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Strike while the iron is hot

Better pay? Surely it should be better conditions?

I had a great idea these past few weeks as I watched every craft group in this indebted little country threaten to strike over pay increases. I proposed that there should be a national day of striking. We should ALL go on strike, on one day. The same day. This has many advantages. We would all be in it together and the sense of national collective collegiality would be massive. None would suffer because everyone would suffer. No-one would be discommoded because everyone would be equally inconvenienced. Like Christmas Day, we could all stay safely indoors.

Who needs shops when you have prepared for Christmas Day by buying the stuff beforehand? Except for batteries. They are very urgently needed for modern toys! Who needs the gardaí when even the robbers are inside by the fire? Except for one poor robber who got stuck in the chimney and was found dead, killed by fumes when a fire was started, accidently, by the owner. That reminds me that an undertaker is another important person, who should not be allowed go on strike. We need undertakers for people who die without warning and without making an appointment to die.

I have never heard of an undertaker going on strike. Ever. Is that because they have good pay and conditions? Or is it because undertakers are private enterprises rather than public servants? Competition and capitalism. Insecurity. Maybe that is the reason undertakers never go on strike. In fact, some strikes can lead to extra business for undertakers, due to the deaths and violence of some strikes. Think of the lock-out of 1913. Workers fighting for their right to be part of a bargaining trade union.

Or are these extra injuries and deaths during strikes the result of the people actually going on strike — like the gardaí, or doctors or nurses? Are they responsible for the deaths? Would more people live if the guards were not on strike? Less crime? Less robbery. The deterrent factor of bail and suspended sentences isn’t working. People do not feel safe anyway, so will a Garda strike make any difference to them?

Why don’t repeat convictions give criminals a holiday in prison, rather than in Spain, on social welfare? The more bad points these people get for, say, 98 previous violent robbery convictions, the less likely it is that they actually get time in these resorts of last resort — prison. This seems odd. A GP might get only five penalty points for insulting a patient and might then get a suspended sentence, say, of two years where their actual practice is suspended and their reputation is dragged through the Medical Council and the media for two years.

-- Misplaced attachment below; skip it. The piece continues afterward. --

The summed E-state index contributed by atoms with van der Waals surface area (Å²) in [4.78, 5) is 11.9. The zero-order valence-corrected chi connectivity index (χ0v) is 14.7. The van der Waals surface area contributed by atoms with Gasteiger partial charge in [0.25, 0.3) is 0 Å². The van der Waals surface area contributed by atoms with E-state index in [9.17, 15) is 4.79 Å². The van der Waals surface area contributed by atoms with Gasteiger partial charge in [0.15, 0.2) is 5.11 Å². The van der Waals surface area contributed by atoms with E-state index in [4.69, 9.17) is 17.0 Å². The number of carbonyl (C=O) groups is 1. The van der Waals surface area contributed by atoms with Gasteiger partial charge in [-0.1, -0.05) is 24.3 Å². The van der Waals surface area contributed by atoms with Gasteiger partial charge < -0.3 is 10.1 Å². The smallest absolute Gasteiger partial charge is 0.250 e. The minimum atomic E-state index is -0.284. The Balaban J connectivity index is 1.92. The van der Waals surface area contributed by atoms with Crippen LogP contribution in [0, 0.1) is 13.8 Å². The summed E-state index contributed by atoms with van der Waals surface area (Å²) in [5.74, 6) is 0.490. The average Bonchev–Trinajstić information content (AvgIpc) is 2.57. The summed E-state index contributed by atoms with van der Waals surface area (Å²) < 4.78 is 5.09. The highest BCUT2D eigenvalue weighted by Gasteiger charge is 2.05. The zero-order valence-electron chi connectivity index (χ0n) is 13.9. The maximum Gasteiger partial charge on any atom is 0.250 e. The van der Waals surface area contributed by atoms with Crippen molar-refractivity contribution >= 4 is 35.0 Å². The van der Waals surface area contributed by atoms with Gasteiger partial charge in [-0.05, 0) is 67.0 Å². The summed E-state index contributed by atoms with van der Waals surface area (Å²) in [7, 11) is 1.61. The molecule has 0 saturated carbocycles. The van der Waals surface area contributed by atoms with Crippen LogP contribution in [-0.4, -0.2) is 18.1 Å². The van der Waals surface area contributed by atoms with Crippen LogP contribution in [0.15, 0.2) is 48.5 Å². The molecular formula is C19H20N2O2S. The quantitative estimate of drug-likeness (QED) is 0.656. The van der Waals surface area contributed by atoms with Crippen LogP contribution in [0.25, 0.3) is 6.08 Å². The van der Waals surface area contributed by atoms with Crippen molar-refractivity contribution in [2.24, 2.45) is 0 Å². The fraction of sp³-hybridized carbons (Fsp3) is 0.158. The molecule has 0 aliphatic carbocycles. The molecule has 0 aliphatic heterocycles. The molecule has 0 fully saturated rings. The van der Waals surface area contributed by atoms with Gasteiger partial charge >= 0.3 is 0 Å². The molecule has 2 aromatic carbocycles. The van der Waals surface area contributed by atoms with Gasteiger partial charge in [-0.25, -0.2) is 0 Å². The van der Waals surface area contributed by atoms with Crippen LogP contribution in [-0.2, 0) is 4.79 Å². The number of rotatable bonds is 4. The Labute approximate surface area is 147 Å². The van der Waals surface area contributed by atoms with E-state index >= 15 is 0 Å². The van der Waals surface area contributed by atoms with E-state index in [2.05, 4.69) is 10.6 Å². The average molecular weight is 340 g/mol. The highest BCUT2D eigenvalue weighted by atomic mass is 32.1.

I suppose if more doctors were to insult people, then the courts would get used to it and there would be more credit given for, say, 98 previous convictions by a doctor of insulting patients. Because by this stage, everyone would know that doctors have human rights too and so we would, as a society, at last realise that they deserve leniency and compassion and fair play too. Doctors could have suspended sentences for good behaviour. But we all know that doctors are pillars of society, so they need to be brought down and made an example of. Meanwhile, repeat offenders and violent criminals have human rights and must be let free. So will a Garda strike make any difference?

If we had that unified national day of strike action, then the really important things would become obvious. Urgent and important things. Electricity and gas are very important for heating, cooking and lighting. So these workers would have to get their pay and conditions. Firemen are very important when the house goes on fire from the chimney going up in smoke. So they would have to get their pay and conditions.

And even though they never go on strike, we would have to give better pay and conditions to the undertakers, because their work is very important. But first we should pay the doctors and nurses in casualty. They should be given better pay and better conditions, because they have to leave their family on special days and tend to dying chimney-robbers. This work is urgent and important and cannot be put off for another day. All these jobs are essential to a functioning democracy.

Every strike risks the fact that people might notice that they can survive, very well, thank you very much, without the police, without the Government and without the teachers. Or at least they might notice that a lot of what many workers do these days under the mirage of ‘useful work’ is in fact meaningless paper bureaucracy and bullying, and that less and less actual good is being done. We have to police our own homes anyway. We have to pay for grinds to get ahead anyway. We have to pay for private health anyway. We have to demonstrate on the streets, although we have elected a Government anyway. We are forced to pay for the services that we don’t get, and then we pay again to get them in the real world. Don’t mention water.

So if workers ask for more pay because of the insane nature of some of their conditions and wasteful practices, I can understand. But I suspect that better conditions and more meaningful work would go a long way to assuage the need for more pay. Pay increases will cost us all more than is necessary to bring this little country crumbling down.

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